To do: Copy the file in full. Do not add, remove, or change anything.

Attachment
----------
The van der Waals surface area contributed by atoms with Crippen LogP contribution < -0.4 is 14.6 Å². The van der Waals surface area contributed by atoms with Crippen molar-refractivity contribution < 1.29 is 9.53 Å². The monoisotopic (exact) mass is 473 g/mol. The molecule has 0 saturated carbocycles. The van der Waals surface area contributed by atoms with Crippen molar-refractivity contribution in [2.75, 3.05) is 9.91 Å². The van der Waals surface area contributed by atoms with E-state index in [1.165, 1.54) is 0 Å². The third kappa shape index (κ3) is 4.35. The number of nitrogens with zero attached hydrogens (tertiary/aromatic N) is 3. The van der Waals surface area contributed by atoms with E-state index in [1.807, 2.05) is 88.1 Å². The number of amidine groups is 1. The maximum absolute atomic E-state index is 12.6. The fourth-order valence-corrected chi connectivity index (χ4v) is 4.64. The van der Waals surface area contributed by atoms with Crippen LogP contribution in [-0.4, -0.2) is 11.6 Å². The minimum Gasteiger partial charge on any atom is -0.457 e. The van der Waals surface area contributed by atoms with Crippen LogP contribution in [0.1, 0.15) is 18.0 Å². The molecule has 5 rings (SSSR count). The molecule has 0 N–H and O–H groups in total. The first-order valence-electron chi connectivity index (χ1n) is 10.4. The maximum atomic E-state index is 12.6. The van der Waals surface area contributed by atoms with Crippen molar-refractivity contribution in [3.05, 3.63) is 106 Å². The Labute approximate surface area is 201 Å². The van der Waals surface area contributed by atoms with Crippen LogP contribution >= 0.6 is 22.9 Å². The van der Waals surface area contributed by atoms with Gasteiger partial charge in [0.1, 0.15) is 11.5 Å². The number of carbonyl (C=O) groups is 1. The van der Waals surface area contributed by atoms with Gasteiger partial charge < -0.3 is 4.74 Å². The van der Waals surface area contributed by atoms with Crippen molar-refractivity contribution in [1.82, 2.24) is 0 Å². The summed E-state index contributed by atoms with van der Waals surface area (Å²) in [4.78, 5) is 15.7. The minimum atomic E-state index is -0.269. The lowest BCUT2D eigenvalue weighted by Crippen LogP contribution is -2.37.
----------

The van der Waals surface area contributed by atoms with Crippen LogP contribution < -0.4 is 14.6 Å². The van der Waals surface area contributed by atoms with Crippen molar-refractivity contribution < 1.29 is 9.53 Å². The monoisotopic (exact) mass is 473 g/mol. The molecule has 0 saturated carbocycles. The van der Waals surface area contributed by atoms with Crippen molar-refractivity contribution in [2.75, 3.05) is 9.91 Å². The van der Waals surface area contributed by atoms with E-state index in [1.165, 1.54) is 0 Å². The third kappa shape index (κ3) is 4.35. The number of nitrogens with zero attached hydrogens (tertiary/aromatic N) is 3. The van der Waals surface area contributed by atoms with E-state index in [1.807, 2.05) is 88.1 Å². The number of amidine groups is 1. The maximum absolute atomic E-state index is 12.6. The fourth-order valence-corrected chi connectivity index (χ4v) is 4.64. The van der Waals surface area contributed by atoms with Crippen LogP contribution in [-0.4, -0.2) is 11.6 Å². The minimum Gasteiger partial charge on any atom is -0.457 e. The van der Waals surface area contributed by atoms with Crippen LogP contribution in [0.1, 0.15) is 18.0 Å². The molecule has 5 rings (SSSR count). The molecule has 0 N–H and O–H groups in total. The first-order valence-electron chi connectivity index (χ1n) is 10.4. The maximum atomic E-state index is 12.6. The van der Waals surface area contributed by atoms with Crippen molar-refractivity contribution in [3.05, 3.63) is 106 Å². The Labute approximate surface area is 201 Å². The van der Waals surface area contributed by atoms with Crippen LogP contribution >= 0.6 is 22.9 Å². The van der Waals surface area contributed by atoms with Gasteiger partial charge in [0.1, 0.15) is 11.5 Å². The number of carbonyl (C=O) groups is 1. The van der Waals surface area contributed by atoms with Gasteiger partial charge < -0.3 is 4.74 Å². The van der Waals surface area contributed by atoms with Crippen molar-refractivity contribution in [1.82, 2.24) is 0 Å². The summed E-state index contributed by atoms with van der Waals surface area (Å²) in [4.78, 5) is 15.7. The minimum atomic E-state index is -0.269. The lowest BCUT2D eigenvalue weighted by Crippen LogP contribution is -2.37.